Format

Send to

Choose Destination
See comment in PubMed Commons below
Transplant Proc. 2013 Jun;45(5):1866-8. doi: 10.1016/j.transproceed.2013.01.090.

Porcine islet adaptation to metabolic need of monkeys in pig-to-monkey intraportal islet xenotransplantation.

Author information

1
Xenotransplantation Research Center, Biomedical Research Institute, Seoul National University Hospital, Seoul, South Korea.

Abstract

BACKGROUND:

Physiologic regulation of glucose metabolism is different between donor and recipient of xenogeneic pancreatic islet transplantation. We sought to assess whether the capacity of donor islets to adapt to recipient metabolic requirements should be considered in determining the success of pancreatic islet xenotransplantation.

METHODS:

Rhesus macaque hosts rendered diabetic by streptozotocin were transplanted with porcine islets into the liver. Porcine c-peptide and insulin levels as well as intravenous glucose tolerance test (IVGTT) were measured at intervals.

RESULTS:

At 2 months after islet transplantation, glucose responses on IVGTT showed a normoglycemic pattern. There was a 2.48 fold increase in C-peptide level during the initial 15 minutes of IVGTT in normal monkeys: from 3.122 ng/mL at baseline to 7.728 ng/mL at 15 minutes. Monkeys transplanted with porcine islets showed 2.38- and 2.45-folds the initial increases in C-peptide on IVGTT at 2 and 4 months after transplantation, respectively. Histopathologic evaluation identified the host endothelial cells having well lined the vessels of the porcine islets in the monkey liver.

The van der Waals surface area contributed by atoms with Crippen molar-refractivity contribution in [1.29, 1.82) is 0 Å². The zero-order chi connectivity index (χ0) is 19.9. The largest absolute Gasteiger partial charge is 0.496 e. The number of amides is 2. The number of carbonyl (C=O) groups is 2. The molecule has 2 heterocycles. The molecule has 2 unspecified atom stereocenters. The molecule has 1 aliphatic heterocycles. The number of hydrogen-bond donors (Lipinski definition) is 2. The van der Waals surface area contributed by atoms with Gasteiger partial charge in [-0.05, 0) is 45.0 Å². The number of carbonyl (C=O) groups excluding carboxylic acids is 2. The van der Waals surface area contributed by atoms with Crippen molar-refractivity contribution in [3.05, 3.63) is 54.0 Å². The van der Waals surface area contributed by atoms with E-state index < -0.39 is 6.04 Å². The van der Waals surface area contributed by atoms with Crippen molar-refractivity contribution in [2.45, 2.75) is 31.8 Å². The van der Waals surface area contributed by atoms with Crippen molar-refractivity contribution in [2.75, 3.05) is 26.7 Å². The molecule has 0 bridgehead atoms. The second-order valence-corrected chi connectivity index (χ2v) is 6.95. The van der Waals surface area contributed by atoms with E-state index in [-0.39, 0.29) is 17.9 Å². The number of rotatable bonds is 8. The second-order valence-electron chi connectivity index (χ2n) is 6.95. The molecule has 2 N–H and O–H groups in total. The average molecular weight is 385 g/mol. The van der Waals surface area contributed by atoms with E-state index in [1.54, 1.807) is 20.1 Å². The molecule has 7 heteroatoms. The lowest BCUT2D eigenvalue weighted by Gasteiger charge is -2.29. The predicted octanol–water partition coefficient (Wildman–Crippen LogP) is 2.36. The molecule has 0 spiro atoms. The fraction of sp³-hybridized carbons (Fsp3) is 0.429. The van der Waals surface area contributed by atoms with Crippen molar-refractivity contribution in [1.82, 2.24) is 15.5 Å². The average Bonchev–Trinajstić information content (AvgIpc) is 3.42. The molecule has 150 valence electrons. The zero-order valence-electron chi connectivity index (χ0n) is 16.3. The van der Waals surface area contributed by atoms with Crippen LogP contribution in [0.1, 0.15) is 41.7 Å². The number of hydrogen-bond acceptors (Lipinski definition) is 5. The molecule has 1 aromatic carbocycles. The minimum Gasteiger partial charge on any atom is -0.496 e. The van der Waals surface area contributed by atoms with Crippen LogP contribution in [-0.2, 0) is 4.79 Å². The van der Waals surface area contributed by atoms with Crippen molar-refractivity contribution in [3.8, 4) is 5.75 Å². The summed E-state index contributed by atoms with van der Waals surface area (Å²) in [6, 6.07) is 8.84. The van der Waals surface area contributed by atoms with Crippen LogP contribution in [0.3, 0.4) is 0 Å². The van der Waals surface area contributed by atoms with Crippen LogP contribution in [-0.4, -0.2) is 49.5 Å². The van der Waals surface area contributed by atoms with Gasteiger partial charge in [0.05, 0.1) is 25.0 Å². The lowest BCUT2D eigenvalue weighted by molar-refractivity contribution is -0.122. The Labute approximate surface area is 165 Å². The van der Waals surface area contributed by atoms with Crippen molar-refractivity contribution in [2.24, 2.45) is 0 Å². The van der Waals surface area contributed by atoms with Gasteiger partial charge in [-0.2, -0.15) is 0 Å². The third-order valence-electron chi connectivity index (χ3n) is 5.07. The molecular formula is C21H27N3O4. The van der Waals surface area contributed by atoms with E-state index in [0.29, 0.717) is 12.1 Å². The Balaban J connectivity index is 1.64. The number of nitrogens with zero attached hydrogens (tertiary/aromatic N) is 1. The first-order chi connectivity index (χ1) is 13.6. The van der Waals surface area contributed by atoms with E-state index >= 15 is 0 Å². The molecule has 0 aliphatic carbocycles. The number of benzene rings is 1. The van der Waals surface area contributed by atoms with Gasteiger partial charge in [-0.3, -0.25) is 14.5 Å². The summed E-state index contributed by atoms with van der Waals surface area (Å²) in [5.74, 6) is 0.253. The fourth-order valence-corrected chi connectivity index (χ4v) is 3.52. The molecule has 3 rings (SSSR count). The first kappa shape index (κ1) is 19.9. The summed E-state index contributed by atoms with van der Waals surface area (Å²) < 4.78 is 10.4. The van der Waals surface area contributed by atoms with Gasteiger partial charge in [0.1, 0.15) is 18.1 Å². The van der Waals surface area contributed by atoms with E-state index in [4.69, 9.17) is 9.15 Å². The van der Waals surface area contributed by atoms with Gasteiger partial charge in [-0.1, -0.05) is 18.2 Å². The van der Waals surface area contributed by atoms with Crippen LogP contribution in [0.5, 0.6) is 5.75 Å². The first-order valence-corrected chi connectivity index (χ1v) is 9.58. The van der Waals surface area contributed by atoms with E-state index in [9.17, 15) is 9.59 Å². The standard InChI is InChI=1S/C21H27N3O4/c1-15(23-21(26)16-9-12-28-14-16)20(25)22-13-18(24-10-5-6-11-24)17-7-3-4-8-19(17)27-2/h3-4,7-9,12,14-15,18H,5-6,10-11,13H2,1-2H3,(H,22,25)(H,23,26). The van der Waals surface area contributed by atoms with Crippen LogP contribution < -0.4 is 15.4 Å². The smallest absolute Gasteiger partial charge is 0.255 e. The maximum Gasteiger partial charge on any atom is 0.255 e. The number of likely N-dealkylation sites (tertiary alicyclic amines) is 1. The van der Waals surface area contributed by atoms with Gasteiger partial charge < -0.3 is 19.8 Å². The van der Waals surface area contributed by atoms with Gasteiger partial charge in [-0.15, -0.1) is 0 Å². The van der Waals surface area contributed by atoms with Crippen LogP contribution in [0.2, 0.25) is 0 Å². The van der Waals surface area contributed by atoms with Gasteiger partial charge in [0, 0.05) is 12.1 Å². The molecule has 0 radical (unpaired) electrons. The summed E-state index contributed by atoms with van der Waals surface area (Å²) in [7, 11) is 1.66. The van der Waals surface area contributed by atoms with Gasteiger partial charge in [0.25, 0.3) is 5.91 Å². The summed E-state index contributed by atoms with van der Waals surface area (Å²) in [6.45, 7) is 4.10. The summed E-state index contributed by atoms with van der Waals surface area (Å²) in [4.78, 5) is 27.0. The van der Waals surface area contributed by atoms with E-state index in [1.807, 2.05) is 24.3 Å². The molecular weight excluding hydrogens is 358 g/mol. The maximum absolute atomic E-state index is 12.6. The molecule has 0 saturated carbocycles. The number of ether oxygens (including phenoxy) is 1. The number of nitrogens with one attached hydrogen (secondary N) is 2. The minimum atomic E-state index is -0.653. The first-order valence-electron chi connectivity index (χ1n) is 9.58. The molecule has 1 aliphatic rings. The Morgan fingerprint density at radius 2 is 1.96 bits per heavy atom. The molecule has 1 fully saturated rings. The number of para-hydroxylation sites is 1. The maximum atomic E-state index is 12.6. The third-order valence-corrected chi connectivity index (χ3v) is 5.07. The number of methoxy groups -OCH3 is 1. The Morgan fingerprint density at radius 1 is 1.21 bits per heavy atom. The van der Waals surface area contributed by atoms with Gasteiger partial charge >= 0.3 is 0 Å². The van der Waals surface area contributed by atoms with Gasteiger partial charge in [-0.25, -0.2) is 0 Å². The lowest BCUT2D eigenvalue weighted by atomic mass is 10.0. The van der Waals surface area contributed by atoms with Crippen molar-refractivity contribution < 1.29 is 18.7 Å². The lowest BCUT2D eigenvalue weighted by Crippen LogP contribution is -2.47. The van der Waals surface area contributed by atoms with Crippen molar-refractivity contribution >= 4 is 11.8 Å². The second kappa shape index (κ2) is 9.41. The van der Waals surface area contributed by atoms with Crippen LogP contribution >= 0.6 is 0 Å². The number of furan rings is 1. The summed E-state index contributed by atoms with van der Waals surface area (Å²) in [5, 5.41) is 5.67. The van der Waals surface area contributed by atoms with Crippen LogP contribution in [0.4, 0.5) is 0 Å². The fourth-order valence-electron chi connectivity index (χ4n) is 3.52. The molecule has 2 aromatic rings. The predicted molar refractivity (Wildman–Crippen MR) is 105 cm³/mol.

CONCLUSIONS:

The glucose response on IVGTT of porcine islets engrafted in the monkey liver resembled the normal monkey pattern rather than that of pigs. The presence of monkey endothelial cells suggested that porcine islets were well adapted to the local environment of the recipient.

[Indexed for MEDLINE]
PubMed Commons home

PubMed Commons

0 comments
How to join PubMed Commons

    Supplemental Content

    Full text links

    Icon for Elsevier Science
    Loading ...
    Support Center